He had done so as Chief Counsel for the Senate Rackets Committee (1957-59), grilling Mafia bosses and corrupt union officials—most notably Teamsters President James Hoffa.

Appointed Attorney General by JFK, he unleashed the FBI and the IRS on the Mafia. When the steel companies colluded in an inflationary rise in the price of steel in 1962, Bobby sicced the FBI on them.

In 1963, JFK’s cavorting with Ellen Rometsh threatened to destroy his Presidency. Rometsch, a Washington, D.C. call girl, was suspected by the FBI of being an East German spy.

With Republican Senators preparing to investigate the rumors, Bobby ordered Rometsch—a German citizen—deported immediately.

BEING LOVED AND FEARED

In the 1993 movie, A Bronx Tale, 17-year-old Calogero (Lillo Brancato) asks his idol, the local Mafia capo, Sonny (Chazz Palminteri): “Is it better to be loved or feared?”

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Sonny gives advice to his adopted son, Calogero

Sonny says if he had to choose, he would rather be feared. But he adds a warning straight out of Machiavelli: “The trick is not being hated. That’s why I treat my men good, but not too good.

“I give too much, then they don’t need me. I give them just enough where they need me, but they don’t hate me.”

Machiavelli, writing in The Prince, went further:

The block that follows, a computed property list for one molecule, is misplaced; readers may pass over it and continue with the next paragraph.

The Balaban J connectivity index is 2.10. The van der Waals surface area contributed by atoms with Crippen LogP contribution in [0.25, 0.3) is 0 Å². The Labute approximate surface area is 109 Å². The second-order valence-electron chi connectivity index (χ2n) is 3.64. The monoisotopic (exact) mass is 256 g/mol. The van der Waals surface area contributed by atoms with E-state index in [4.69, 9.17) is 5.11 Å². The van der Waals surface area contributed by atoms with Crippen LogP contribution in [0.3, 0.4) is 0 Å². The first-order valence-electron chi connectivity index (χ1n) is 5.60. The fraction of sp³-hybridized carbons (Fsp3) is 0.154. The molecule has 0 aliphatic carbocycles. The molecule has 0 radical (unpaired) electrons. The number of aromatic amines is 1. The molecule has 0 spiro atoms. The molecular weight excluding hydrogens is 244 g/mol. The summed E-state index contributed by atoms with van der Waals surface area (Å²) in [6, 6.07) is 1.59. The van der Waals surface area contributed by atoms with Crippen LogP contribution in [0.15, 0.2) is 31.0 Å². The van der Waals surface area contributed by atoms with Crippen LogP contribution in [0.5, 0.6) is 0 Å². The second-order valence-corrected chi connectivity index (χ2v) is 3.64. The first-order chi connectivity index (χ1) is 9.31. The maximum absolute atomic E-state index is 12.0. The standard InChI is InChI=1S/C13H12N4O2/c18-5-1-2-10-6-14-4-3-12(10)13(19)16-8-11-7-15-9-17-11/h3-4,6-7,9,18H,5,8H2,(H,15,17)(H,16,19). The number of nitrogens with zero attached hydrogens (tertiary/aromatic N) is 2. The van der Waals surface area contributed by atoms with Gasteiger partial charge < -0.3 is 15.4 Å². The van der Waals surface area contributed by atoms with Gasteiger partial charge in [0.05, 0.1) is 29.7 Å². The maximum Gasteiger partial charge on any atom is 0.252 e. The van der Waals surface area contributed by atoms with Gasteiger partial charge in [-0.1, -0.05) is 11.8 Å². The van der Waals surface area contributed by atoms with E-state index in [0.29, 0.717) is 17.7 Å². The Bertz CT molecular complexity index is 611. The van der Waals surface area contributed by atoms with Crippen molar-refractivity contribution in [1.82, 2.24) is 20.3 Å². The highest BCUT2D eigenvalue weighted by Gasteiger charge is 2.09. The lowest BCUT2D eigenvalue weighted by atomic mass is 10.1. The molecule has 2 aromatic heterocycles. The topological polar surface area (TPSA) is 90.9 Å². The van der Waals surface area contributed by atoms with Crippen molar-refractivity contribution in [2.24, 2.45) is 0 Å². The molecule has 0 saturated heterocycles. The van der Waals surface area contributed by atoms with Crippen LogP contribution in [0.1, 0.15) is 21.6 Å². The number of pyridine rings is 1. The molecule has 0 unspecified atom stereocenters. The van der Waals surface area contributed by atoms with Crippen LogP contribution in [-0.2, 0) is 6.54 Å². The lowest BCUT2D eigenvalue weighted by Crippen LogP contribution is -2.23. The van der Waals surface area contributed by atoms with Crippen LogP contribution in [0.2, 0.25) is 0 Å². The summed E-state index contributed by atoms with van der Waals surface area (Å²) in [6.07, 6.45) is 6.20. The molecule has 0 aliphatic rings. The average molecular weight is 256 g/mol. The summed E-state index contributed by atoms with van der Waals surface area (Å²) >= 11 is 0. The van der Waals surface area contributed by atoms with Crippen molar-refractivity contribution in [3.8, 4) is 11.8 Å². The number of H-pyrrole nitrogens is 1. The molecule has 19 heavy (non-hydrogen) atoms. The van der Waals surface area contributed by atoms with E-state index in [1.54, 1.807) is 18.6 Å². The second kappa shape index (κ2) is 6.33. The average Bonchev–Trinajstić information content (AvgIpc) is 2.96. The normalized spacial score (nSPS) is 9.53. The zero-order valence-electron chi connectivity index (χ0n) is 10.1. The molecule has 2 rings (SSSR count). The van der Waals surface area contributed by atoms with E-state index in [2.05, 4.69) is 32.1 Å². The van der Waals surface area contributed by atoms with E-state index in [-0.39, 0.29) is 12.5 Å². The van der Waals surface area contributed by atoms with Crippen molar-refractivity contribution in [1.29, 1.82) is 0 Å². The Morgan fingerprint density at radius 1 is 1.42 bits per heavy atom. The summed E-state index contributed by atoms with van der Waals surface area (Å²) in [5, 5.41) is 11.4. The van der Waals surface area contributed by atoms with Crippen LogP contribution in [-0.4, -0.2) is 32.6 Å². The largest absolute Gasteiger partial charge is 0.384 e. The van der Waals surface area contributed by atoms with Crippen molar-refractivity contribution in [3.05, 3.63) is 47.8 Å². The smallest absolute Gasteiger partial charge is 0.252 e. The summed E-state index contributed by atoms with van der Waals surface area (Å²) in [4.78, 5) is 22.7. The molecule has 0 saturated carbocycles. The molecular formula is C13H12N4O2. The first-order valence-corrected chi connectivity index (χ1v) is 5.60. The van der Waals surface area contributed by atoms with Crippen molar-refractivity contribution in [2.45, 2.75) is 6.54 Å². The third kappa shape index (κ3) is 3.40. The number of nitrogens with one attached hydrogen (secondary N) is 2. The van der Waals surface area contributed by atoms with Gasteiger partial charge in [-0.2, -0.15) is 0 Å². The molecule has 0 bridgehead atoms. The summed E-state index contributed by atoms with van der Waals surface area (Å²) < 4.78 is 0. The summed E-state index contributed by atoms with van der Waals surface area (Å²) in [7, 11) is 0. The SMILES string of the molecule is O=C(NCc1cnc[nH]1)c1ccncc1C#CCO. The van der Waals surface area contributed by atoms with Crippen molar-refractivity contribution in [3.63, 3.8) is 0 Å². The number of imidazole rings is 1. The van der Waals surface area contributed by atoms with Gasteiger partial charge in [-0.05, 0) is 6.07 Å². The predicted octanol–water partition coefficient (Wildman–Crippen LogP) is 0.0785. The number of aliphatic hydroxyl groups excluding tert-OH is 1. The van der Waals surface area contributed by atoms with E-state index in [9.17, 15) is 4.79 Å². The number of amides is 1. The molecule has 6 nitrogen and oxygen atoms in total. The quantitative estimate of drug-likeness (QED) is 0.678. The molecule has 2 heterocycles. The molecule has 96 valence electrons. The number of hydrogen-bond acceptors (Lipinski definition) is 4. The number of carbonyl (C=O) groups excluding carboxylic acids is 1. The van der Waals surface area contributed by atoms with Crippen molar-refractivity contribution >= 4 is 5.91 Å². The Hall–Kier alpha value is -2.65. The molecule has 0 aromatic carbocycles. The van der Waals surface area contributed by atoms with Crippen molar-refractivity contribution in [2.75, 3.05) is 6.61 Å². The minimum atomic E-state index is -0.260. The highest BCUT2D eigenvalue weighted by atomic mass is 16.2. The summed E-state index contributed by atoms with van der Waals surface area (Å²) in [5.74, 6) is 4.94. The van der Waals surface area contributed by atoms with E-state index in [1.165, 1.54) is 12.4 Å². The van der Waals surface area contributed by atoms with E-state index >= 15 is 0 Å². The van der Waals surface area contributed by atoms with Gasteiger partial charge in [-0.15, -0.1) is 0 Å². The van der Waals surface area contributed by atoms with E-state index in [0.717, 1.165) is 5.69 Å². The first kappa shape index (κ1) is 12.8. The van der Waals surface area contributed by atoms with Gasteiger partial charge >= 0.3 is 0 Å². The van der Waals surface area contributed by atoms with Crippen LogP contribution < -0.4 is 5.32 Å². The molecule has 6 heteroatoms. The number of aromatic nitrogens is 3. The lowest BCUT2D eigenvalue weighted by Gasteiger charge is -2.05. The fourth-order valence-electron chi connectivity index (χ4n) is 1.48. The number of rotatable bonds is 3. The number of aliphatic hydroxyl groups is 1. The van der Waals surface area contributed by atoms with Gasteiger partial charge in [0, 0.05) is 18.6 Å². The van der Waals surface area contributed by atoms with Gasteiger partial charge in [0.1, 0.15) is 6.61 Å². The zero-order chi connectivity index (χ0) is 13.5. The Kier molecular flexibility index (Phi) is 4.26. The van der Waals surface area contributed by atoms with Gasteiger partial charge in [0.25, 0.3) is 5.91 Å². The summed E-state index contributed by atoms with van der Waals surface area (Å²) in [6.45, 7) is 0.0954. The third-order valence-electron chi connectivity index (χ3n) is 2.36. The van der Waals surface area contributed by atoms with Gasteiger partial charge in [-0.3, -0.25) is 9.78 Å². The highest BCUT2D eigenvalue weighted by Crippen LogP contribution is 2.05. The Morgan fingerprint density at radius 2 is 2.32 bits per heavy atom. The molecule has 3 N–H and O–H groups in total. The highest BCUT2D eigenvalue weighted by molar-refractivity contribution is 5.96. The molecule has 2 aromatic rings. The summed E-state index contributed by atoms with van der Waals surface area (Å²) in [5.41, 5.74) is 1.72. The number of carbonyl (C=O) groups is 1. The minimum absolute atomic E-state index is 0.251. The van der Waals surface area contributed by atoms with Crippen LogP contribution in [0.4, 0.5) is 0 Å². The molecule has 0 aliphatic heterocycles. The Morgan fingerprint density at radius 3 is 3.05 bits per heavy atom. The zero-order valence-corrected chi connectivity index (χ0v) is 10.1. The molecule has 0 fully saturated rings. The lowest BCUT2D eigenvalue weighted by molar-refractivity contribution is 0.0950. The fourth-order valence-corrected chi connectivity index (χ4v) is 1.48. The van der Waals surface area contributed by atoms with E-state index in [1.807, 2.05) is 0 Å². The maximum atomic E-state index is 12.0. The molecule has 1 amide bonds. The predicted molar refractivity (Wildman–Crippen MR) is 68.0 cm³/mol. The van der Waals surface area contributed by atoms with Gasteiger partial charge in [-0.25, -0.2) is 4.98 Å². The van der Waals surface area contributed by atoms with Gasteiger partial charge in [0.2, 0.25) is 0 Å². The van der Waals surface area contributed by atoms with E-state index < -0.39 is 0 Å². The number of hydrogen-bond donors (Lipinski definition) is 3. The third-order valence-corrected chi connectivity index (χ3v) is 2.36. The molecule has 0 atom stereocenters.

“Still a Prince should make himself feared in such a way that if he does not gain love, he at any rate avoids hatred, for fear and the absence of hatred may well go together.”

Many who quote Machiavelli in defense of being feared overlook this vital point: It’s essential to avoid becoming hated.

To establish a fearful reputation, a leader must act decisively and ruthlessly when the interests of the organization are threatened. Punitive action must be taken promptly and confidently.

One or two such actions can inspire more fear than a reign of terror.

In fact, it’s actually dangerous to constantly employ cruelties or punishments. Whoever does so, warns Machiavelli, “is always obliged to stand with knife in hand, and can never depend on his subjects, because they, owing to continually fresh injuries, are unable to depend upon him.”